Analysts Expect the Fed to Pause Rate Hikes Soon as Senators Weigh In

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The Federal Reserve has aggressively raised interest rates since March last year to combat higher inflation. While the central bank has managed to tame inflation somehow, the rate hikes have also slowed economic activity, with some even warning that it could cause a recession.

For this reason, a group of Democratic lawmakers has sent a letter to Fed Chair Jerome Powell, calling on the agency to halt rate hikes to avoid risking too much damage to the economy.

Senators Urge Fed to Stop Raising Rates

10 US senators and representatives, including prominent politicians like Senators Elizabeth Warren, Representatives Pramila Jayapal, and Brendan Boyle, have sent a letter to Powell before the Federal Open Market Committee meeting. The group has urged the central bank to halt rate increases to protect American jobs and small businesses.

The letter said additional rate hikes could “throw millions of Americans out of work.” The lawmakers cited a low year-on-year consumer price index rate, a resilient labor market, and a particularly low rate of unemployment among African-Americans as evidence that further hikes are unwarranted.

“While the Fed should remain flexible to incoming data as it assesses the economy’s progress toward achieving lower inflation, the evidence to date suggests that progress can continue to be made without slamming the brakes on the economy and costing millions of Americans their jobs.”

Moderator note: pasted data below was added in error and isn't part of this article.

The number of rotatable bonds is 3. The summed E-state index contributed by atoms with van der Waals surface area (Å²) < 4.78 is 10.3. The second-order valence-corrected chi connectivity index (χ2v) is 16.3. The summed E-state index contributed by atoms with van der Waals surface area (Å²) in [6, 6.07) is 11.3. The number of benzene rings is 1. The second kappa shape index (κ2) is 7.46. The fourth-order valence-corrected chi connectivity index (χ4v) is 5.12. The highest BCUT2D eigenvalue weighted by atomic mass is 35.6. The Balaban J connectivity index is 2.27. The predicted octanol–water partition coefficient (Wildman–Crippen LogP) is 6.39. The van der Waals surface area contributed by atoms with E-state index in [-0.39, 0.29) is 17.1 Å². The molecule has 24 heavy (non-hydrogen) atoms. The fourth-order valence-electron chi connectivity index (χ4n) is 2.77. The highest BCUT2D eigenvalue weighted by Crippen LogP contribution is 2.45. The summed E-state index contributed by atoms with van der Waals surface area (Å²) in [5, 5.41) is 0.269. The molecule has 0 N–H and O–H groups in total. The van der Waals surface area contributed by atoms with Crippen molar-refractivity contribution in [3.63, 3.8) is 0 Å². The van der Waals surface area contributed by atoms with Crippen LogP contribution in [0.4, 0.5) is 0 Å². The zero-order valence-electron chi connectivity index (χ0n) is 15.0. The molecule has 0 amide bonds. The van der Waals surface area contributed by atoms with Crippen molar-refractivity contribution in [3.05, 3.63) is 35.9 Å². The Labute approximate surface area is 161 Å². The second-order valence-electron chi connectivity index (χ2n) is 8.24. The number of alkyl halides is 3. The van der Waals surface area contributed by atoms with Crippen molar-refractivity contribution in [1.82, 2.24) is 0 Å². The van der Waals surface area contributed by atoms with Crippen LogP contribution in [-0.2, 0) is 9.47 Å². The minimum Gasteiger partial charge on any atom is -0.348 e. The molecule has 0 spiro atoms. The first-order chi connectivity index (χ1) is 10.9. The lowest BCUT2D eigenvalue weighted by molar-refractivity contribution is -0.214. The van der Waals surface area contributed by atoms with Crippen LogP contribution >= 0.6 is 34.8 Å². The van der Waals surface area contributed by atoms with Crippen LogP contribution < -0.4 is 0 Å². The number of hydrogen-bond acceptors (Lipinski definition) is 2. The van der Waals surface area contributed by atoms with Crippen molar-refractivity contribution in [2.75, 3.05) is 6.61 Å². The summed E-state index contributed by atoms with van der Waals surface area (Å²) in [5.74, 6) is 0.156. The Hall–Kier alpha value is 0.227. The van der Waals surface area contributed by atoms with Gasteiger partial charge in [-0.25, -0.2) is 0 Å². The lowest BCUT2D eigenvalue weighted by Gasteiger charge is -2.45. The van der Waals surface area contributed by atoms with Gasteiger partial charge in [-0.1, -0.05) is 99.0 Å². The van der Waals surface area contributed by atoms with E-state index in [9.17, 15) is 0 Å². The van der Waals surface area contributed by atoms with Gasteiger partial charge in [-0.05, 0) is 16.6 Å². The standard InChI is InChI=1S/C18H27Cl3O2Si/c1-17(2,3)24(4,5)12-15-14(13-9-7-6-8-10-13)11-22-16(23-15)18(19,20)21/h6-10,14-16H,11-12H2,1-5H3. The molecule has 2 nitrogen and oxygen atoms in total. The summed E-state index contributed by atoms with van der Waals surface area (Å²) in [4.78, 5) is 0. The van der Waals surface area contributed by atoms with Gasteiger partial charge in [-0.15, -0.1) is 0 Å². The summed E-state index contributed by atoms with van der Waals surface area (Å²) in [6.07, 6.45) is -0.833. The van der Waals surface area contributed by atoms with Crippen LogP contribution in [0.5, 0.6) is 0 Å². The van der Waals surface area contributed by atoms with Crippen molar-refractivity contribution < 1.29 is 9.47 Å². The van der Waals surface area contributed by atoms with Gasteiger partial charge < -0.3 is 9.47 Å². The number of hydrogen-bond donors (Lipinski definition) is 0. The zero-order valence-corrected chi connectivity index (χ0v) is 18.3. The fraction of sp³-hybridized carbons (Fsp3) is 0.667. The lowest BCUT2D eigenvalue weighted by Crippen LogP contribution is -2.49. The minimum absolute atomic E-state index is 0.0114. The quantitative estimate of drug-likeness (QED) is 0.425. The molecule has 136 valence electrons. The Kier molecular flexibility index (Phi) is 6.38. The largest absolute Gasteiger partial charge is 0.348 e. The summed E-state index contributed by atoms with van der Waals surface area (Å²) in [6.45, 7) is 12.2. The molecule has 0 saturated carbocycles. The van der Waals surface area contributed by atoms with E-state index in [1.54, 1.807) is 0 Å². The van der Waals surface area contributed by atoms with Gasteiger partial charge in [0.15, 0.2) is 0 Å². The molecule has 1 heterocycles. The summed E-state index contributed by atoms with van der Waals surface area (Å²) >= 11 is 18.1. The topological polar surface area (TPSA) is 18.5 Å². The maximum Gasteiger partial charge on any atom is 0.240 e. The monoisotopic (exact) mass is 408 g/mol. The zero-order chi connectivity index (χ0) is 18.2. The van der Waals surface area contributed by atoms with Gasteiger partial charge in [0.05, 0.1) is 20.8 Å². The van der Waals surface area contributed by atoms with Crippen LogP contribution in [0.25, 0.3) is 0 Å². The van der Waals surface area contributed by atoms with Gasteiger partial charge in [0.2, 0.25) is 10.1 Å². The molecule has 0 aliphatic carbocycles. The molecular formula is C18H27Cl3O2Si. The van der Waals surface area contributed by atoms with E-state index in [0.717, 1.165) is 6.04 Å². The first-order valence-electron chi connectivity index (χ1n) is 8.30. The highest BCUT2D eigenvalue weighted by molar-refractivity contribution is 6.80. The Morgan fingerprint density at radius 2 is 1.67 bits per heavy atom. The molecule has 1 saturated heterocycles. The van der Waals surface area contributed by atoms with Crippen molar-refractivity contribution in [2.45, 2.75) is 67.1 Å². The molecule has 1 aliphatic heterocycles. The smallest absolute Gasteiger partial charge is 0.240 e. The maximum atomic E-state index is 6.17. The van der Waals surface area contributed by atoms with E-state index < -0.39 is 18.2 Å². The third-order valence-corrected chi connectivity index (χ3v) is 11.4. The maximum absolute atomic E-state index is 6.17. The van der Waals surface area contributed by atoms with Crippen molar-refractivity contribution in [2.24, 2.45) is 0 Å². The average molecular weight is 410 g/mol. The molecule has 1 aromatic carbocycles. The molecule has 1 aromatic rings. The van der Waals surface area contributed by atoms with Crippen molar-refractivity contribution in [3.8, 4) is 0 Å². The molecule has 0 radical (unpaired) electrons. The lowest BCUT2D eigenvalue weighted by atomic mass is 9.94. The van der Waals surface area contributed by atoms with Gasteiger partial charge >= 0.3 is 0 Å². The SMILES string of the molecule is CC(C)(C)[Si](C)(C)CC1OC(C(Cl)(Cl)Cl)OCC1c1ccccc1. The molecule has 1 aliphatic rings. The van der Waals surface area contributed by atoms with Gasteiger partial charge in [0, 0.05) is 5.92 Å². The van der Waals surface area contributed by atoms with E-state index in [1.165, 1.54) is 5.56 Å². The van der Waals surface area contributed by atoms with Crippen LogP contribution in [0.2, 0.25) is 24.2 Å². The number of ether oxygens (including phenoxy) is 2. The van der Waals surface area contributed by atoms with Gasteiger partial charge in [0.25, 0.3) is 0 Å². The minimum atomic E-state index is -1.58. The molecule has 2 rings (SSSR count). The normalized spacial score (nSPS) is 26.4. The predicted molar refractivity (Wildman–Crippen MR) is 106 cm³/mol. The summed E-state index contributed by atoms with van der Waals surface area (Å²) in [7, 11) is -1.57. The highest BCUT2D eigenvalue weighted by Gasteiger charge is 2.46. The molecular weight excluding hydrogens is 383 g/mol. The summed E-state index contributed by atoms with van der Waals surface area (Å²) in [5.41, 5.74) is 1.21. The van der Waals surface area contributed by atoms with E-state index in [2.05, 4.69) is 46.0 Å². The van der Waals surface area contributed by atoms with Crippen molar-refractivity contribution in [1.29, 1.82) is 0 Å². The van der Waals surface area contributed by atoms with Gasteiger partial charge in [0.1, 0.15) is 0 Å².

The Fed has been tightening its monetary policy by rapidly raising rates over the past year to tame high inflation. From near zero, the central bank has brought its benchmark target range to between 4.75% and 5%.

Analysts Expect Fed to Stop Hikes After Wednesday

Some analysts expect the Fed to pause hikes after Wednesday. BlackRock’s head of global fixed-income, Rick Rieder, said that a surprisingly early debt-ceiling deadline and the regional bank woes of Signature Bank and Silicon Valley Bank would not hold back the Fed from raising rates on Wednesday.

He suggested that a 25 basis-point rate increase to a target range of 5-5.25% was likely. Rieder added that this would be followed by an extended pause allowing the previous hikes to take effect.

However, Rieder predicted that recent bank failures would result in a credit contraction and slower progress on inflation, suggesting the Fed was reaching the end of its current cycle of rate increases. He claimed that rate cuts were possible in 2024 or even as soon as December 2023.

Rieder noted that markets were correctly responding to fears of smaller banks reducing lending and face increased capital requirements after debt assets on their balance sheets fell under pressure following the Fed’s aggressive rate hikes.

He also claimed that he sees “a reasonable chance” the US could fall into “a shallow recession,” adding that he expects that the first half of 2023 “is going to look pretty good” before a “tangible slowdown” in the second half of the year.

Today at 2:00 PM ET, the Fed will announce its decision on interest rates. If the central bank proceeds with another rate hike, it would be the 10th increase since last year. Notably, the benchmark federal funds rate is already the highest since 2007.

This article originally appeared on The Tokenist

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